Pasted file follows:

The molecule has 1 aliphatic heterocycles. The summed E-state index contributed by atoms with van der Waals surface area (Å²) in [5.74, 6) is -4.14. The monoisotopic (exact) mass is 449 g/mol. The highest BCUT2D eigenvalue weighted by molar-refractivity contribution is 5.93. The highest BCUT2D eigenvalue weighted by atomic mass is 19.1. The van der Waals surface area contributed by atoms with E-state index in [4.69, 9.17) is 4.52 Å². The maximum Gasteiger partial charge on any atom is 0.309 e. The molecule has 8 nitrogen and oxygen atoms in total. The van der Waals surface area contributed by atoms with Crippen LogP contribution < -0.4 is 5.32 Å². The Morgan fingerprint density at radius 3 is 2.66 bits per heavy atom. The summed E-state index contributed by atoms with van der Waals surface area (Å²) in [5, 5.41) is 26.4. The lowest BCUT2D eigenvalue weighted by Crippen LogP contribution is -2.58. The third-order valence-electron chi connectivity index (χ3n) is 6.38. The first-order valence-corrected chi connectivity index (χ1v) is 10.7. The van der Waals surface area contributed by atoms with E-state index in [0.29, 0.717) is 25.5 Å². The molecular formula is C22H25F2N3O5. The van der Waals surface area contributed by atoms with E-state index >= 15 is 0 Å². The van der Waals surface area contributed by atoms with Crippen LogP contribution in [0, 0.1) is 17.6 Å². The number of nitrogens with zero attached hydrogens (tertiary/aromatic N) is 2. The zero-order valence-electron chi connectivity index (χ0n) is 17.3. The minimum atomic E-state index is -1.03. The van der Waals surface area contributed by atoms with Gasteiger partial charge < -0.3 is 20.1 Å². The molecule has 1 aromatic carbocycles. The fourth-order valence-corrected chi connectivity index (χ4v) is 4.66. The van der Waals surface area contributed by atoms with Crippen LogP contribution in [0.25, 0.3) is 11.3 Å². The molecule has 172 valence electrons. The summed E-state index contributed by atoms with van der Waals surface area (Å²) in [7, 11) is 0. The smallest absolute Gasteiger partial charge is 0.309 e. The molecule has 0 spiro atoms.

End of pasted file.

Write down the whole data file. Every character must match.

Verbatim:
The molecule has 1 aliphatic heterocycles. The summed E-state index contributed by atoms with van der Waals surface area (Å²) in [5.74, 6) is -4.14. The monoisotopic (exact) mass is 449 g/mol. The highest BCUT2D eigenvalue weighted by molar-refractivity contribution is 5.93. The highest BCUT2D eigenvalue weighted by atomic mass is 19.1. The van der Waals surface area contributed by atoms with E-state index in [4.69, 9.17) is 4.52 Å². The maximum Gasteiger partial charge on any atom is 0.309 e. The molecule has 8 nitrogen and oxygen atoms in total. The van der Waals surface area contributed by atoms with Crippen LogP contribution < -0.4 is 5.32 Å². The Morgan fingerprint density at radius 3 is 2.66 bits per heavy atom. The summed E-state index contributed by atoms with van der Waals surface area (Å²) in [5, 5.41) is 26.4. The lowest BCUT2D eigenvalue weighted by Crippen LogP contribution is -2.58. The third-order valence-electron chi connectivity index (χ3n) is 6.38. The first-order valence-corrected chi connectivity index (χ1v) is 10.7. The van der Waals surface area contributed by atoms with E-state index in [0.29, 0.717) is 25.5 Å². The molecular formula is C22H25F2N3O5. The van der Waals surface area contributed by atoms with E-state index >= 15 is 0 Å². The van der Waals surface area contributed by atoms with Crippen LogP contribution in [0, 0.1) is 17.6 Å². The number of nitrogens with zero attached hydrogens (tertiary/aromatic N) is 2. The zero-order valence-electron chi connectivity index (χ0n) is 17.3. The minimum atomic E-state index is -1.03. The van der Waals surface area contributed by atoms with Gasteiger partial charge < -0.3 is 20.1 Å². The molecule has 1 aromatic carbocycles. The fourth-order valence-corrected chi connectivity index (χ4v) is 4.66. The van der Waals surface area contributed by atoms with Crippen LogP contribution in [0.25, 0.3) is 11.3 Å². The molecule has 172 valence electrons. The summed E-state index contributed by atoms with van der Waals surface area (Å²) in [7, 11) is 0. The smallest absolute Gasteiger partial charge is 0.309 e. The molecule has 0 spiro atoms.